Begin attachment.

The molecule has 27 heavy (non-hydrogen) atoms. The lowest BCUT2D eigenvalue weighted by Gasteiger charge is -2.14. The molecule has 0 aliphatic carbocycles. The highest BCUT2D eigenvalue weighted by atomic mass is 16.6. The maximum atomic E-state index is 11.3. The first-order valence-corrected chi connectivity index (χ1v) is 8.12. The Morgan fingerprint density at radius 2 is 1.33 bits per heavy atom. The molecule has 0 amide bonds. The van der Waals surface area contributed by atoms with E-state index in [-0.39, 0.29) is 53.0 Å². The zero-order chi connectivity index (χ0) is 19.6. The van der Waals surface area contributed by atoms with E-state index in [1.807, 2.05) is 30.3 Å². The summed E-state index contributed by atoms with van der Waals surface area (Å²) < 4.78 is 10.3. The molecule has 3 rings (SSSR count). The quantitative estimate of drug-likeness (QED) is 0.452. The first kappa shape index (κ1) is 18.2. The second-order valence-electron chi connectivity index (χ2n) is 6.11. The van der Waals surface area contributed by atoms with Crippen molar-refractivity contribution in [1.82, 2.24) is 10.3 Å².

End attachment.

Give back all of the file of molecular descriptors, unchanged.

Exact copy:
The molecule has 27 heavy (non-hydrogen) atoms. The lowest BCUT2D eigenvalue weighted by Gasteiger charge is -2.14. The molecule has 0 aliphatic carbocycles. The highest BCUT2D eigenvalue weighted by atomic mass is 16.6. The maximum atomic E-state index is 11.3. The first-order valence-corrected chi connectivity index (χ1v) is 8.12. The Morgan fingerprint density at radius 2 is 1.33 bits per heavy atom. The molecule has 0 amide bonds. The van der Waals surface area contributed by atoms with E-state index in [-0.39, 0.29) is 53.0 Å². The zero-order chi connectivity index (χ0) is 19.6. The van der Waals surface area contributed by atoms with E-state index in [1.807, 2.05) is 30.3 Å². The summed E-state index contributed by atoms with van der Waals surface area (Å²) < 4.78 is 10.3. The molecule has 3 rings (SSSR count). The quantitative estimate of drug-likeness (QED) is 0.452. The first kappa shape index (κ1) is 18.2. The second-order valence-electron chi connectivity index (χ2n) is 6.11. The van der Waals surface area contributed by atoms with Crippen molar-refractivity contribution in [1.82, 2.24) is 10.3 Å².